Sand is a granular material, and therefore it consists of individual grains arranged in a packing. The pores in-between the grains are usually filled with a fluid, in this case air. Now, is this interstitial air able to influence the behavior of the sand bed as a whole? When a ball impacts on fine, very loose sand, the interstitial air causes a pronounced change. If the bed is loose enough the ball is able to penetrate the sand and surprisingly, the final depth decreases if there is less air present in-between the grains. While the ball penetrates the bed, sand around the ball is compactified and the air in this region is compressed. Since air needs a finite amount of time to flow away it is temporarily trapped and will locally increase the pressure. If an object moves through the bed very slowly, air has ample time to move out of this compactified region and this quasi-static situation should be similar to that without air. The drag force experienced by the object for very low penetration velocities is indeed equal to the measured force at reduced ambient pressure, and much larger than the force needed to push the ball at higher velocities. The pressurized trapped air around the ball effectively reduces the drag of the sand.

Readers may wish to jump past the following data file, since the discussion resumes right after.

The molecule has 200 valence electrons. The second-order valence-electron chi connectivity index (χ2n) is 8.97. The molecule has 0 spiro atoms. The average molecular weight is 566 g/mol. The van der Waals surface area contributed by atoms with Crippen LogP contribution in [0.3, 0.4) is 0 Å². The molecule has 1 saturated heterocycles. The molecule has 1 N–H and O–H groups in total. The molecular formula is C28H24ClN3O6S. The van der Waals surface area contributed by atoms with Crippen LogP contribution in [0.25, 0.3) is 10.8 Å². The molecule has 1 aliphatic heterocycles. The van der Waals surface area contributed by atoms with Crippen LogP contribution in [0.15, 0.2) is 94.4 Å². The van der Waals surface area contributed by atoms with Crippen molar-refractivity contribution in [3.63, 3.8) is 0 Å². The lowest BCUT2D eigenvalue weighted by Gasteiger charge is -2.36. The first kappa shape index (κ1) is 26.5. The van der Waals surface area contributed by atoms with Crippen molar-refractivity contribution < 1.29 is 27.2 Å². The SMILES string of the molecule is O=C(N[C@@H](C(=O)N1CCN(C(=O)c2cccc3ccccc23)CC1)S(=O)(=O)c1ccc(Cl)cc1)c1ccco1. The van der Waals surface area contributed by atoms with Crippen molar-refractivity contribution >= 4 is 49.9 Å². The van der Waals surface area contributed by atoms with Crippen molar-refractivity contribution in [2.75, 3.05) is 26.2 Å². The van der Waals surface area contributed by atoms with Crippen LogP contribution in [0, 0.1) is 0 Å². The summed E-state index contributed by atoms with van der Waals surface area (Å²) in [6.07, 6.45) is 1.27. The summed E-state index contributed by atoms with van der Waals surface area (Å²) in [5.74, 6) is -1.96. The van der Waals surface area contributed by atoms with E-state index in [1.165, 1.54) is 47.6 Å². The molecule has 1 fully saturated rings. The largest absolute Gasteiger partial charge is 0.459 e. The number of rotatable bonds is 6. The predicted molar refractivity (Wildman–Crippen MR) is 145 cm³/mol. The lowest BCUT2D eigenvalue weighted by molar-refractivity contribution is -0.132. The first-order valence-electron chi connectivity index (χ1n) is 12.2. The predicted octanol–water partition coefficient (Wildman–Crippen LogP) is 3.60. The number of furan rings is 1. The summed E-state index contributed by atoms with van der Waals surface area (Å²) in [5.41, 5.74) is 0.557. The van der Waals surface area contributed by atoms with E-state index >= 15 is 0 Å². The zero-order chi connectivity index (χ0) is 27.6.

|Qualification||Doctor of Philosophy|
|Award date||25 Sep 2013|
|Place of Publication||Enschede|
|Publication status||Published - 25 Sep 2013|